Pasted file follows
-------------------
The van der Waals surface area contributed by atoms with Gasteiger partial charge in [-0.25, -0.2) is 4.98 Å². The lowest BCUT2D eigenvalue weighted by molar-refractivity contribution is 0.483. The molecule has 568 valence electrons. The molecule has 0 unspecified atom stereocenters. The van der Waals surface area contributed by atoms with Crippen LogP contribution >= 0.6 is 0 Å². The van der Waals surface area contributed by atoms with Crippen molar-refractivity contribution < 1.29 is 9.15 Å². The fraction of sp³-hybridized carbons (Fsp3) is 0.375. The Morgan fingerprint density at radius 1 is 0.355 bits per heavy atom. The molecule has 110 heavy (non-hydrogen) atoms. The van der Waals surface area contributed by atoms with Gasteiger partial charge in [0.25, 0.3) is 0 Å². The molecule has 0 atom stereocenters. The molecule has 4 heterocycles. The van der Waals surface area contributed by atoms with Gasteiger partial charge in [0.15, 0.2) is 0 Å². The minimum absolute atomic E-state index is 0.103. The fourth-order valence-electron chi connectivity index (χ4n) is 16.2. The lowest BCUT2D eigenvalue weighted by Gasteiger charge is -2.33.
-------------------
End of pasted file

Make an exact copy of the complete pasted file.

The van der Waals surface area contributed by atoms with Gasteiger partial charge in [-0.25, -0.2) is 4.98 Å². The lowest BCUT2D eigenvalue weighted by molar-refractivity contribution is 0.483. The molecule has 568 valence electrons. The molecule has 0 unspecified atom stereocenters. The van der Waals surface area contributed by atoms with Crippen LogP contribution >= 0.6 is 0 Å². The van der Waals surface area contributed by atoms with Crippen molar-refractivity contribution < 1.29 is 9.15 Å². The fraction of sp³-hybridized carbons (Fsp3) is 0.375. The Morgan fingerprint density at radius 1 is 0.355 bits per heavy atom. The molecule has 110 heavy (non-hydrogen) atoms. The van der Waals surface area contributed by atoms with Gasteiger partial charge in [0.25, 0.3) is 0 Å². The molecule has 0 atom stereocenters. The molecule has 4 heterocycles. The van der Waals surface area contributed by atoms with Gasteiger partial charge in [0.15, 0.2) is 0 Å². The minimum absolute atomic E-state index is 0.103. The fourth-order valence-electron chi connectivity index (χ4n) is 16.2. The lowest BCUT2D eigenvalue weighted by Gasteiger charge is -2.33.